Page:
Owners of missing gadgets can now do their own sleuthing
One Tuesday in May, Mike Schroll walked into the Methuen Police Department to report a stolen laptop. It had been taken from a car in Boston over the weekend. But Schroll didn’t just show up with a picture and serial number. Thanks to a piece of software called Prey that was installed on the laptop, he had photos of the suspected thief, his name, and the address where Schroll believed he was using the computer.
In a small number of cases locally, victims of theft are coming to police with solid information about who and where the thieves are, thanks to software that can control a missing computer remotely, and GPS and Wi-Fi technology built in to the latest mobile phones and tablets. As the technology becomes cheaper, we may be entering the era of “LoJack for everything,’’ when nearly any object of value, if stolen, will be able to help police track it down.
Josh Bob parked his car near Fenway Park in February 2010. He left a laptop bag on the front floor, with two computers inside. Someone smashed a window and took the bag. Using software called TeamViewer, which he had installed so he could have remote access to the machines, Bob was able to take video and photos of the people using the computers. He watched as a teenage girl logged into her Facebook account, which mentioned the school she attended. Boston police showed up at the school, got the girl’s address, and then recovered both computers a week after the theft.
“They were skeptical at first, when I was e-mailing them everything I was collecting,’’ said Bob. “But once they were able to track down the computers, I think they were quite pleased. It’s a solved case for them, instead of just another stolen laptop.’’ (The lesson Bob shared on his blog: Keep laptops locked in your trunk.)
One local case that attracted national attention this spring involved a Bentley University student, Mark Bao. Bao had installed an automatic data backup service called Backblaze on his laptop, which enabled him to peruse the new files that had been created after the $1,800 MacBook was stolen from a dorm. One file was a video of the alleged thief dancing in his kitchen to the song “Make It Rain.’’ Bao posted the video on YouTube, where it became a viral hit, racking up 1.6 million views.
Bao was also able to gather an e-mail address and Facebook page, which he provided to Bentley police. The alleged thief returned the laptop, and is now facing charges of larceny in Waltham District Court.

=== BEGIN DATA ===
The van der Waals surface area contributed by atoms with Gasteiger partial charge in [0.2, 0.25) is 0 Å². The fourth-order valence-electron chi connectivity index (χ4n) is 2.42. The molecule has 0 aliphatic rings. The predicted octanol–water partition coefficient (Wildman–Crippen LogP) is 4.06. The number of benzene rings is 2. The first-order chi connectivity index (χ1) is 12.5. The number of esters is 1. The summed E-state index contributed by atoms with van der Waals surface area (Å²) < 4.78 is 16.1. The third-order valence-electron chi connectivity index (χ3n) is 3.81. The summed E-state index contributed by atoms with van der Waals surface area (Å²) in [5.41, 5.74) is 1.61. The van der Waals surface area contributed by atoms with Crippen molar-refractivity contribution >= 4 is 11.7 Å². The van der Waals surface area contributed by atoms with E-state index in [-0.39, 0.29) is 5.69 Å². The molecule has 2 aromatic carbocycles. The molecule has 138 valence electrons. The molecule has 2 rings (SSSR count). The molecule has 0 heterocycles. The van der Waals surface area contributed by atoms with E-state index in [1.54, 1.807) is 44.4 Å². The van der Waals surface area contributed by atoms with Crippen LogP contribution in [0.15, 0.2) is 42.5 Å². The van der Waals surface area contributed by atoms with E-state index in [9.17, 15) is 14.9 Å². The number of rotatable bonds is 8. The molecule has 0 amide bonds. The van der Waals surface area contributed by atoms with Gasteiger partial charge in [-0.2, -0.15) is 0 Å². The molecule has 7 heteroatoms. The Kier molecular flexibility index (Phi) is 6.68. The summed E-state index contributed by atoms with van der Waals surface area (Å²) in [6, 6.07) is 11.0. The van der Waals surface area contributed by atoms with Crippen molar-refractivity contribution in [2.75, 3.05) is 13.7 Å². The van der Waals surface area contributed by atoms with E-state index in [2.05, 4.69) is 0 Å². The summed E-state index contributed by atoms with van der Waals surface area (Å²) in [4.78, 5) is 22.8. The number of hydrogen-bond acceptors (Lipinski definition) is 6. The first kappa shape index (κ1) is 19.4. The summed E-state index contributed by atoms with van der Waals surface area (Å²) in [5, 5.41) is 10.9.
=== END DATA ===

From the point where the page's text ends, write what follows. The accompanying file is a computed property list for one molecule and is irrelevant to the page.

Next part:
Owners of iPhones and iPads from Apple can use services like MobileMe or apps like Find My iPhone to divine where a lost or stolen device is located. But even then, the information isn’t always precise enough to help police make a collar. Last month, Greg Raiz, a Brookline entrepreneur, rode with a Boston police detective as MobileMe’s GPS led them to a multiple-unit complex.
The detective knocked on all six doors, but no one seemed to know anything about the iPad. Using his iPhone, Raiz instructed the device to emit a sound, but the detective couldn’t hear it outside the doors. “It was bittersweet to locate the device, but not be able to recover it,’’ he said.
The computer that was stolen from Schroll was an Apple MacBook Pro worth about $2,500. He used the Prey software to access the laptop and watch the thief. “He logged into Facebook, so we knew his name, and we used the laptop’s camera to take pictures of him sitting in front of the machine,’’ said Schroll. Prey also uses locating technology developed by Boston’s Skyhook Wireless, which looks for nearby Wi-Fi networks to determine where it is.
“When I showed up in Methuen and handed over all the info I had, they were kind of shocked to see a picture of the guy and his exact address,’’ he said. “It was kind of like, ‘How do you have this?’ ’’
The dispatcher asked Schroll to have a seat, and sent a patrol car over to the person’s house.
“The guy just handed over the machine,’’ he said. “I was at the police department for less than an hour.’’ The individual found with the laptop is being charged with receiving stolen property.
Schroll confesses to being a bit more security obsessed than the average person. “I’ve been installing Prey on my family’s and friends’ laptops for a while now,’’ he said. “As weird as it sounds, when one of our machines got stolen, I was kind of gung ho about it.’’
Already, tracking devices can be purchased for as little as $75 from companies like Zoombak (the monthly bill for wireless connectivity is extra - about $13 a month). Imagine prices dropping and individuals sticking tracking technology onto bikes, snowboards, strollers, or even golf clubs. Wouldn’t rounding up all that stuff - rather than just drafting a quick police report for insurance purposes - create a lot of extra work for police officers?
Sergeant David Monte of the Somerville Police Department said: “I don’t think it really makes more work for us. If my day is eight hours long, I can either spend it on cases with more information and leads, or less. This kind of technology gives you a much better chance that you’re going to solve the case.’’